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Does Aeneas Control His Own Fate In The Aeneid?

1082 words - 4 pages

While reading The Aeneid, a reader may wonder whether Aeneas has control of his own fate or not. The very large number of interactions of the gods and goddesses may sway the reader’s opinion one direction. Jupiter, Juno, and Venus are always interacting with Aeneas’s life. They were notorious for decisions that affected Aeneas’s life like: first arriving in Carthage, leaving Dido, burning down the Trojans ships, and much more. Throughout Virgil’s work The Aeneid, a reader wonders whether it was Aeneas who had any control of his fate because of the numerous interactions of the gods.
In the first book, Aeneas’s journey was intervened by multiple different gods and goddesses. Aeneas did not even want to leave Troy without “the pleading of his wife as well as a divine sign from heaven to persuade him, as well as his father, to flee the city” (Shen). Aeneas had to avoid the wraith of Juno at the beginning of this epic. Juno’s favorite city was Carthage and she knew of the prophecy that the Trojans will someday destroy Carthage. She calls upon Aeolus, the wind god, to attempt to destroy Aeneas. Neptune had to stop Juno’s attempt because “Power over the sea and the cruel trident/ Were never his [Aeolus] by destiny, but mine” (I, 188-189). Venus is worried for her Aeneas, so she tries to get Jupiter to end his suffering. Jupiter tells her this, “In Italy he will fight a massive war, / Beat down fierce armies, then for the people there/ Establish city walls and a way of life” (I, 355-357). Eventually, Venus tells Aeneas to go meet Dido and sends Cupid to make the queen fall in love with Aeneas. The summary of the first book just goes to show you, how little control Aeneas has of his fate. Jupiter telling Venus of the glorious future that was in store for Aeneas was a key point in showing that he has no control because the gods have a plan for him. These interactions caused after effects, positive and negative. Aeneas gets to Italy like he was destined to, but not as easily as it should have been. Now if Aeneas had any control of his fate, I am sure that he would not have gone through all of this trouble just to leave Troy. If Venus never sent Cupid to make Dido fall in love with Aeneas, a war with Phoenician people would have broken out. Venus knew that “the marriage was going to be swept aside… through the will of Jupiter” (Gutting 272). I do not think that Aeneas would have been able to defend himself. If it was not for Juno’s attempt to defy Aeneas’ fate, there would be little to no intervention in his everyday life making it less noticeable.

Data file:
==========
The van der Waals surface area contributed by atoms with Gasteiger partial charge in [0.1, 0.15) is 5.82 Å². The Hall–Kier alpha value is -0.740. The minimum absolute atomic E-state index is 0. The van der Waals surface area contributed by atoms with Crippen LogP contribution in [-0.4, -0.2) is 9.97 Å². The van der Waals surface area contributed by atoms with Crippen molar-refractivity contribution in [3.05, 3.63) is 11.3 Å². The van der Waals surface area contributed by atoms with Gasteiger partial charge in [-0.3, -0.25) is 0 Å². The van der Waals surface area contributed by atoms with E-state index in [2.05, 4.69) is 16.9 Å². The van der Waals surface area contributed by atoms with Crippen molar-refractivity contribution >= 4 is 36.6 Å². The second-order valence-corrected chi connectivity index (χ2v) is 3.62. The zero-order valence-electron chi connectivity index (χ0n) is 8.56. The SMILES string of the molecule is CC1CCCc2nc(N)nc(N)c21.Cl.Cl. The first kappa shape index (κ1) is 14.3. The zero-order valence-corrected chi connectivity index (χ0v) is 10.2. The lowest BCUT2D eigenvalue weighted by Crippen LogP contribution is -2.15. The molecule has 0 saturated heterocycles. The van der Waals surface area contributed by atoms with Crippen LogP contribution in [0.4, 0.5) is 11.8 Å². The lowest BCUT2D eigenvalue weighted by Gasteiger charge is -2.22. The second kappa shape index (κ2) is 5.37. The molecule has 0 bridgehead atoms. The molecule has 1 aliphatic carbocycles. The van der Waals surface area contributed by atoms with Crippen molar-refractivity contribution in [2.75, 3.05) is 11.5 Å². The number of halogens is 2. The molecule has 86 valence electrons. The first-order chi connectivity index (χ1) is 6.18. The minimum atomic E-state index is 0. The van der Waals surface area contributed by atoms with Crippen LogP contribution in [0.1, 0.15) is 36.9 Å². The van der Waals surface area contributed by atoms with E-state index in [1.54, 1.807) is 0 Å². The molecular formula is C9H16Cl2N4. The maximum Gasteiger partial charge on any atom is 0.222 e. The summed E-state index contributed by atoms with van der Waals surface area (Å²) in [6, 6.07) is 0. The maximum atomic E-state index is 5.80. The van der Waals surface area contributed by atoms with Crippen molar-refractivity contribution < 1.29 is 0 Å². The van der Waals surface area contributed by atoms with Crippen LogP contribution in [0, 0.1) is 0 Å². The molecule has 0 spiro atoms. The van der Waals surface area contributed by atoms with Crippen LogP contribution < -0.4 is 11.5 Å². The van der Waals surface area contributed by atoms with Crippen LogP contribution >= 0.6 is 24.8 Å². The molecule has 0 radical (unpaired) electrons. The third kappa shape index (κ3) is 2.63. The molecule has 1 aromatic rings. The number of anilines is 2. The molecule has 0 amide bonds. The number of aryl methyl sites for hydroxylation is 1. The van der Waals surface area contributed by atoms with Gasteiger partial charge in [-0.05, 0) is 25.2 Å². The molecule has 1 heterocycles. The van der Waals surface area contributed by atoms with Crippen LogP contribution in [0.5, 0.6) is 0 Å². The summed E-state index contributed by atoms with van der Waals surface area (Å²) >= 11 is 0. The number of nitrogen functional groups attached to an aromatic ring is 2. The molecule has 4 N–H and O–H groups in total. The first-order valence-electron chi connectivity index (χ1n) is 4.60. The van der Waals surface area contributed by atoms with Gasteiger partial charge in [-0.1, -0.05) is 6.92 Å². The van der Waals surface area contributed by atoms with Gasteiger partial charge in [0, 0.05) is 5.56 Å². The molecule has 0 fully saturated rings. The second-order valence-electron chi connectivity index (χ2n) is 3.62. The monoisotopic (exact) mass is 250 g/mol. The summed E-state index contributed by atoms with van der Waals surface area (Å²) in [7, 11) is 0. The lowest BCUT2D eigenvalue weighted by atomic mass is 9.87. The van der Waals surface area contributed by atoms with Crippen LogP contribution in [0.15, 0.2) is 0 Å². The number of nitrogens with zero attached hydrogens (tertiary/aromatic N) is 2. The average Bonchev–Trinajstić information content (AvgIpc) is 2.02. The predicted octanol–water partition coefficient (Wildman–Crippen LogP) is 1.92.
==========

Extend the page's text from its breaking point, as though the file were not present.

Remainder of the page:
Jupiter has interfered multiple times within Aeneas’s journey to Italy. When Aeneas was having a relationship with Dido, Jupiter sent Mercury down to remind of him that he has to move on to Italy. Aeneas gets confronted by Dido and he tells her that he has no choice but to go because the gods told him to. He says, “I sail for Italy not of my own free will” (IV.499). This caused Dido to throw a fit...

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